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Thursday, May 26, 2022

US and EU seal partnership for liquefied gas

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The EU must become less dependent on energy supplies from Russia. This demand was repeated like a mantra at the EU summit on Thursday and Friday in Brussels. EU Council President Charles Michel said: “We need partners to speed up this process.” One of these partners had specifically traveled to Brussels, the President of the United States, Joe Biden.

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Together with EU Commission President Ursula von der Leyen, Biden announced on Friday that the US and its international partners will supply an additional 15 billion cubic meters of liquefied natural gas (LNG) to the EU this year. In the long term, Biden also announced an annual supply volume of 50 billion cubic meters from the US per year by 2030. For comparison: every year about 60 billion cubic meters of gas flows from Russia to Germany via the Nord Stream 1 pipeline from the Baltic Sea.

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Von der Leyen stressed that moving away from Russian energy supplies is not just about getting through the upcoming winter, but also about securing alternatives for years to come. Potential suppliers are countries that are reliable and trusted by the EU. From the EU point of view, this also includes the Emirate of Qatar. Even before Putin’s attack on Ukraine, EU Council President Michel had been in contact with the Emir of Qatar, Tamim bin Hamad Al Thani.

Fracking concerns now seem secondary

The need to replace Russian energy supplies, now apparent to all, seems to have put aside concerns in the EU about LNG supplies from the US in February, before the start of the war in Ukraine, SPD MEP Jens Geier pointed out that in the US natural gas was extracted using the fracking method “under extremely harmful conditions for the environment”.

Biden should be aware of such concerns in the EU. That is why, during his appearance in the Belgian capital, he also made it clear that the latest energy initiative by Brussels and Washington also aims to reduce Europe’s long-term dependence on gas and expand renewable energies. The US president announced the joint production of green hydrogen to reduce greenhouse gas emissions.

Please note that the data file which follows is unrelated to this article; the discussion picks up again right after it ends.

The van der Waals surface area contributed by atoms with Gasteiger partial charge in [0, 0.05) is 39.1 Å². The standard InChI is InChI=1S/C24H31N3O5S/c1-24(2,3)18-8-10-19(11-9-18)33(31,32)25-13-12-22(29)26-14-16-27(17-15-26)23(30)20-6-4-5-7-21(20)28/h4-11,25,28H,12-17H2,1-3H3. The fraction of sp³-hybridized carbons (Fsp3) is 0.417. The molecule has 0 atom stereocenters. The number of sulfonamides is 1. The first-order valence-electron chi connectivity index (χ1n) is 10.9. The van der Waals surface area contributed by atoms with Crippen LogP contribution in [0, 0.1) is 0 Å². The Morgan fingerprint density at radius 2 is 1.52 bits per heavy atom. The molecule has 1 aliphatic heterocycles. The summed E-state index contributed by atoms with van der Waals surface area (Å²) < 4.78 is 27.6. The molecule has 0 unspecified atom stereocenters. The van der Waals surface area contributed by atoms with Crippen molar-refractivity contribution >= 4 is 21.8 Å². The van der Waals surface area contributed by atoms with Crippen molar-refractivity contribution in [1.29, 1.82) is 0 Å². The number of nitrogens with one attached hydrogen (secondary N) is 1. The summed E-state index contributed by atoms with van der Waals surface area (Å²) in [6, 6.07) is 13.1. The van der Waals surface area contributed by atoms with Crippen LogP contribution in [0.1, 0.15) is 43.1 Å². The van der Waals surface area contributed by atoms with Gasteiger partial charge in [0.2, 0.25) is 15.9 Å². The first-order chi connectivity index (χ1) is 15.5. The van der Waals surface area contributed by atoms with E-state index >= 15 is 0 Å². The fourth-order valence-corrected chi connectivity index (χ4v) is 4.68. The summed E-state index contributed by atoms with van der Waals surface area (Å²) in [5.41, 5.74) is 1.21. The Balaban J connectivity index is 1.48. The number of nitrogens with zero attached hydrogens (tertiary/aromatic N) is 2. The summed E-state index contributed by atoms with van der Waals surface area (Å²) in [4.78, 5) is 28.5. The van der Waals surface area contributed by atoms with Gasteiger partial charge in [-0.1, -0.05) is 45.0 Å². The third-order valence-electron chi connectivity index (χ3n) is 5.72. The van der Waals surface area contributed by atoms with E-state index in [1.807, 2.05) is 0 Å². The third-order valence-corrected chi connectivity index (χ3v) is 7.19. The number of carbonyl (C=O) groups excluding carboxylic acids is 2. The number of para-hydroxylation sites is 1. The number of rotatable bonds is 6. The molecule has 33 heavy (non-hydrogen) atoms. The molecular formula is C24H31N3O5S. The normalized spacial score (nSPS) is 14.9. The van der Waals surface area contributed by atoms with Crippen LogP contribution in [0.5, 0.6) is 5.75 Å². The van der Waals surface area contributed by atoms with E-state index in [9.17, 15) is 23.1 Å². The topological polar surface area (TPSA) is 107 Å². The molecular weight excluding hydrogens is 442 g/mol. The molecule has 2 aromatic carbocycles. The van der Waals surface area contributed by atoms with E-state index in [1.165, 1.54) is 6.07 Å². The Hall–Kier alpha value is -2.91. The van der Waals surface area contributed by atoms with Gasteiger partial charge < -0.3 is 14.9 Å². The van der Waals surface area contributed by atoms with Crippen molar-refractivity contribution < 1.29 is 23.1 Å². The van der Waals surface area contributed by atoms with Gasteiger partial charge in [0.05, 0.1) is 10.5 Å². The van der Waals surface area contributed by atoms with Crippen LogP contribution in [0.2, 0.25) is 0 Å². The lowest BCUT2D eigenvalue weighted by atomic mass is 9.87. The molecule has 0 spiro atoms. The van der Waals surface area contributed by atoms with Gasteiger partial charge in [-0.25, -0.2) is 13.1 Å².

LPG for Germany initially ends up elsewhere in the EU

In the short term, however, the question arises as to how the liquefied gas, which is also supplied from the USA, will reach Germany. Unlike other EU countries, Germany does not have its own terminal for liquefied gas arriving from countries like the US and Qatar. The LNG terminals, for their part, are located in Dunkirk (France), Rotterdam (The Netherlands) and Zeebrugge (Belgium). Until now, German energy providers have been using these ports to obtain the liquefied gas supplied from the US.

The terminal in Brunsbüttel should be ready by 2026 at the latest

Almost four weeks ago, Chancellor Olaf Scholz (SPD) announced the rapid construction of two LNG terminals in Brunsbüttel and Wilhelmshaven. In early March, the federal government, the Dutch gas network operator Gasunie and the RWE group signed a corresponding agreement for Brunsbüttel.

The first LNG terminal in Germany will be built in the port of Brunsbüttel.Photo: Frank Molter/dpa

In the past, planning for the terminal had progressed slowly. That should change now, especially since the federal government is involved with around 500 million euros. Completion of the first German liquefied gas terminal in Brunsbüttel is expected by 2026 at the latest.


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